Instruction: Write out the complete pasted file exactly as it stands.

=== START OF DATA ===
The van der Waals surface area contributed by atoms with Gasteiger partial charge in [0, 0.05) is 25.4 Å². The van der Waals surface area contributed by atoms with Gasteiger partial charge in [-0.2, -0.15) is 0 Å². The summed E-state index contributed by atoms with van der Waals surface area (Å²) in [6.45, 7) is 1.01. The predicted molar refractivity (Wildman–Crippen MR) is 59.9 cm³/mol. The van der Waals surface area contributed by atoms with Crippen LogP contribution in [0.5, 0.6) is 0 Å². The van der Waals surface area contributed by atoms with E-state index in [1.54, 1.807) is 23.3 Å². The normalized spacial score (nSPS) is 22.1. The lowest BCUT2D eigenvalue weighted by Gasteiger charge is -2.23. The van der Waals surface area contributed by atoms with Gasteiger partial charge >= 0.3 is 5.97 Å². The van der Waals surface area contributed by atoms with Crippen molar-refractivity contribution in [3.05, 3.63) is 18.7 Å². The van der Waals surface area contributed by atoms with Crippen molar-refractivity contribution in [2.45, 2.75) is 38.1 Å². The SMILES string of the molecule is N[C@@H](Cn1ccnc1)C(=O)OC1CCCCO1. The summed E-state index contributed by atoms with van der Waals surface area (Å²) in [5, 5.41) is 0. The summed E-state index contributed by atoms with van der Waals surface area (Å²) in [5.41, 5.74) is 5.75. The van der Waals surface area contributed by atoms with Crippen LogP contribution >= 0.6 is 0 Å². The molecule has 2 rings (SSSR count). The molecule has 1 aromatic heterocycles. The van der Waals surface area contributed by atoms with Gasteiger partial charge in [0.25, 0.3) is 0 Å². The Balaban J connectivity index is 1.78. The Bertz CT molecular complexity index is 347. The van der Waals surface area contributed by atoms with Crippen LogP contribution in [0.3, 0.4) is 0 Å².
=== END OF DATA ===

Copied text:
The van der Waals surface area contributed by atoms with Gasteiger partial charge in [0, 0.05) is 25.4 Å². The van der Waals surface area contributed by atoms with Gasteiger partial charge in [-0.2, -0.15) is 0 Å². The summed E-state index contributed by atoms with van der Waals surface area (Å²) in [6.45, 7) is 1.01. The predicted molar refractivity (Wildman–Crippen MR) is 59.9 cm³/mol. The van der Waals surface area contributed by atoms with Crippen LogP contribution in [0.5, 0.6) is 0 Å². The van der Waals surface area contributed by atoms with E-state index in [1.54, 1.807) is 23.3 Å². The normalized spacial score (nSPS) is 22.1. The lowest BCUT2D eigenvalue weighted by Gasteiger charge is -2.23. The van der Waals surface area contributed by atoms with Gasteiger partial charge >= 0.3 is 5.97 Å². The van der Waals surface area contributed by atoms with Crippen molar-refractivity contribution in [3.05, 3.63) is 18.7 Å². The van der Waals surface area contributed by atoms with Crippen molar-refractivity contribution in [2.45, 2.75) is 38.1 Å². The SMILES string of the molecule is N[C@@H](Cn1ccnc1)C(=O)OC1CCCCO1. The summed E-state index contributed by atoms with van der Waals surface area (Å²) in [5, 5.41) is 0. The summed E-state index contributed by atoms with van der Waals surface area (Å²) in [5.41, 5.74) is 5.75. The van der Waals surface area contributed by atoms with Crippen LogP contribution >= 0.6 is 0 Å². The molecule has 2 rings (SSSR count). The molecule has 1 aromatic heterocycles. The van der Waals surface area contributed by atoms with Gasteiger partial charge in [0.25, 0.3) is 0 Å². The Balaban J connectivity index is 1.78. The Bertz CT molecular complexity index is 347. The van der Waals surface area contributed by atoms with Crippen LogP contribution in [0.3, 0.4) is 0 Å².